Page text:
Details

Applied Computing and Informatics, vol. 17 no. 1
Type: Research Article
ISSN: 2634-1964

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Article

The inspection of food labellings is a long and monotonous routine but nonetheless, a cornerstone of consumer protection. For many years complaints have been made of the…

Abstract

The inspection of food labellings is a long and monotonous routine but nonetheless, a cornerstone of consumer protection. For many years complaints have been made of the loopholes and anomalies in the statutory requirements for labelling, particularly in descriptive names and declarations of ingredients. The long‐awaited report of the Food Standards Committee on Food Labelling has now appeared and been reviewed at some length in the present and previous issues of the B.F.J. The Committee have taken a long time over their subject, but their review of it has been most thorough. Their recommendations are in the main reasonable and whilst some are new and others, if adopted, could have a not inconsiderable influence on manufacturing practice, they do not disturb the present structure of food labelling set up by the Order of 1953, which was quite a landmark in its day.

Details

British Food Journal, vol. 66 no. 11
Type: Research Article
ISSN: 0007-070X

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Article

Teck-Soon Hew and Sharifah Latifah Syed Abdul Kadir

Cloud computing technology is advancing and expanding at an explosive rate. These advancements have further extended the capabilities of the virtual learning environment…

Abstract

Purpose

Cloud computing technology is advancing and expanding at an explosive rate. These advancements have further extended the capabilities of the virtual learning environment (VLE) to provide accessibility anywhere, anytime where educational resources can be saved, modified, retrieved and shared on the cloud. The purpose of this paper is to examine the predictors of instructional effectiveness of cloud computing VLE by extending the Self Determination and Channel Expansion Theory with external constructs of VLE interactivity, content design, school support, trust in website, knowledge sharing attitude and demographic variables.

Design/methodology/approach

Random sampling data were collected in two waves of nation-wide survey and analyzed with artificial neural network approach.

Findings

SDT, CET, content design, interactivity, trust in website, school support and demographics significantly predict instructional effectiveness.

Research limitations/implications

The study has provided a new paradigm shift from investigating the behavioral intention and continuance intention to the effectiveness of an information system. It advocates that quality of research may be improved by adhering to the basic research methodology starting from rigorous instrument development and validation to future research direction.

Practical implications

The research provides implications to Ministry of Education, the VLE content and service providers, scholars and practitioners.

Social implications

The findings of the study may further improve the quality of living of the society when the instructional effectiveness of the cloud-based VLE is further enhanced.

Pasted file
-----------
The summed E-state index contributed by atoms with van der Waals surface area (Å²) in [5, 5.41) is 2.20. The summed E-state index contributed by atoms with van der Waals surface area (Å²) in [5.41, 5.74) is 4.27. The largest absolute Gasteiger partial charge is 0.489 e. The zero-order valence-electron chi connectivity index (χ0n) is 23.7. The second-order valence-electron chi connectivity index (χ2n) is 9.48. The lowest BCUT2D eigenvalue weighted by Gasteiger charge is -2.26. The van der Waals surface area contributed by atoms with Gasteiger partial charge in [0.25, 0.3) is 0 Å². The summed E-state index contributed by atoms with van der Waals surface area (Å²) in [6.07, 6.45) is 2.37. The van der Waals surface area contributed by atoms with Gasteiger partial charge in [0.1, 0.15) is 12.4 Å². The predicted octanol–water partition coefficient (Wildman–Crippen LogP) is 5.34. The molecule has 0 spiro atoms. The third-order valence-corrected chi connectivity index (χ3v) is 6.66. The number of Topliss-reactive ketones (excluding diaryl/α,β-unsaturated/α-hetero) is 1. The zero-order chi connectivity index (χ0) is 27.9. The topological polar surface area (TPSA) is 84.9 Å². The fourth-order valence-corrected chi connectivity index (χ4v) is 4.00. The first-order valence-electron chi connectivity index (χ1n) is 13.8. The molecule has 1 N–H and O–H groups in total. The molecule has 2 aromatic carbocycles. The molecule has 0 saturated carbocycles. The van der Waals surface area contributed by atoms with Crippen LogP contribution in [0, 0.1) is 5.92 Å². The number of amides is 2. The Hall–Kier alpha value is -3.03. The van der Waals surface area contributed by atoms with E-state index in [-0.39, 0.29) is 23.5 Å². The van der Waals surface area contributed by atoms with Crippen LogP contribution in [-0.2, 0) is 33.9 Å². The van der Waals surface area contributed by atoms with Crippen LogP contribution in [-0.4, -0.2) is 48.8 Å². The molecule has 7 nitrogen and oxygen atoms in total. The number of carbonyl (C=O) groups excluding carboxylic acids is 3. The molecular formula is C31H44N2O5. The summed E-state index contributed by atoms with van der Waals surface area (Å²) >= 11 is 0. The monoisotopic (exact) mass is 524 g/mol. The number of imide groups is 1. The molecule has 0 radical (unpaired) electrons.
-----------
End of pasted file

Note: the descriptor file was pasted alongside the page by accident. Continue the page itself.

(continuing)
Originality/value

Existing grid computing VLE studies have focussed on the acceptance of students and teachers and not its instructional effectiveness. Unlike existing studies that examined extrinsic motivational factors (e.g. TAM, UTAUT), this study uses intrinsic motivational factors (e.g. relatedness, competence and autonomy) as well as perceived media richness. Malaysia is the first nation to implement the VLE at a national scale and the findings from this study will provide a new insight on the determinants of instructional effectiveness of the VLE system.

Details

Industrial Management & Data Systems, vol. 116 no. 8
Type: Research Article
ISSN: 0263-5577

Keywords

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Article

Kaitlin Light Costello and Diana Floegel

In this paper, we introduce feminist technoscience as an approach that will advance theory in information behavior and practice.

Abstract

Purpose

In this paper, we introduce feminist technoscience as an approach that will advance theory in information behavior and practice.

Design/methodology/approach

In this conceptual paper, we identify four common assumptions in information behavior and information practice research that limit theory development to date. Existing models and theories tend to rely on extractive logic, focus on a person-in-situation, depend on binary definitions and assume that information interaction changes people's lives for the better. This leads to extractive ways of discussing information interactions and limits our ability to fully theorize embodiment and affect in our discipline.

Findings

Feminist technoscience offers distinct ways of thinking about people, technology, bodies and power; in doing so, it responds to some perennial limitations in our research to date.

Originality/value

Feminist technoscience is a robust research paradigm that has not yet been fully applied in our discipline. Assumptions in information behavior and information practice research have led to models and theories that reflect a logic of extraction and are limited in their potential for characterizing both embodiment and affect. Feminist technoscience provides a way to conduct research that challenges these assumptions and addresses these limitations.

Details

Journal of Documentation, vol. ahead-of-print no. ahead-of-print
Type: Research Article
ISSN: 0022-0418

Keywords